Engineering Large Animal Species to Model Human Diseases

Christopher S. Rogers1

1 Exemplar Genetics, Coralville, Iowa
Publication Name:  Current Protocols in Human Genetics
Unit Number:  Unit 15.9
DOI:  10.1002/cphg.18
Online Posting Date:  July, 2016
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Animal models are an important resource for studying human diseases. Genetically engineered mice are the most commonly used species and have made significant contributions to our understanding of basic biology, disease mechanisms, and drug development. However, they often fail to recreate important aspects of human diseases and thus can have limited utility as translational research tools. Developing disease models in species more similar to humans may provide a better setting in which to study disease pathogenesis and test new treatments. This unit provides an overview of the history of genetically engineered large animals and the techniques that have made their development possible. Factors to consider when planning a large animal model, including choice of species, type of modification and methodology, characterization, production methods, and regulatory compliance, are also covered. © 2016 by John Wiley & Sons, Inc.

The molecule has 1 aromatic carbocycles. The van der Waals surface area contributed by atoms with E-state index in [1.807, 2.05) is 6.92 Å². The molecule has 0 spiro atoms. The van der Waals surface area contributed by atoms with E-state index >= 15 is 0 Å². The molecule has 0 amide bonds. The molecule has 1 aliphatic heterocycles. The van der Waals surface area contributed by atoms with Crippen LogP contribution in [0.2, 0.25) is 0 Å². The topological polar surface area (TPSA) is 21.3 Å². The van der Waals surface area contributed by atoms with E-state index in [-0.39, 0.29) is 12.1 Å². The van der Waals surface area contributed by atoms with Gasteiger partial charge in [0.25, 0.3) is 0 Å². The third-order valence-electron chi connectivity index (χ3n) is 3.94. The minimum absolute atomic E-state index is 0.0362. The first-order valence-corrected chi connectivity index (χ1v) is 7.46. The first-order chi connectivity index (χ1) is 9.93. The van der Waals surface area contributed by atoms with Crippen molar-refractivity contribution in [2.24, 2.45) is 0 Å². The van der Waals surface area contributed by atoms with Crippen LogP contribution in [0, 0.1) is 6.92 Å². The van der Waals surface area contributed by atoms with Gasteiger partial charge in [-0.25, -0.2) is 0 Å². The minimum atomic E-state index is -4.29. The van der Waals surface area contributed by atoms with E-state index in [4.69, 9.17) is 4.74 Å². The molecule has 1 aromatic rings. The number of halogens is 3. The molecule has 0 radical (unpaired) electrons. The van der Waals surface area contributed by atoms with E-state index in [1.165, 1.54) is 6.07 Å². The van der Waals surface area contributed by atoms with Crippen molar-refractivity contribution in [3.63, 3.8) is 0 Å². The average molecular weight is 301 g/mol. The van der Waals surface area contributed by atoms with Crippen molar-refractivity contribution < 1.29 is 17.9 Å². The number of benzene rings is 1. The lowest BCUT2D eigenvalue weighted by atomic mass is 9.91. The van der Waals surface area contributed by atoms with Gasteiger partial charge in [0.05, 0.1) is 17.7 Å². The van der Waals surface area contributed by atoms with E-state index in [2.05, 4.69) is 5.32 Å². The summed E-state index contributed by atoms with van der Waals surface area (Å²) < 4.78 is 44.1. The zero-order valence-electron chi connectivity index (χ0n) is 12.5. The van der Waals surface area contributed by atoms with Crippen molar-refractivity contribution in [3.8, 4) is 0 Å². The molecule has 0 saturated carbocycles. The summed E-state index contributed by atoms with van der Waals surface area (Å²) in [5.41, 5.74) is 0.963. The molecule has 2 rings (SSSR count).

Keywords: gene editing; gene targeting; human disease; large animal model; somatic cell nuclear transfer

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Table of Contents

  • Introduction
  • GE Large Animal Models
  • Issues to Consider When Developing a GE Large Animal Model
  • The Potential Impact of a GE Large Animal Model
  • Conclusions
  • Acknowledgements
  • Literature Cited
  • Tables
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Literature Cited

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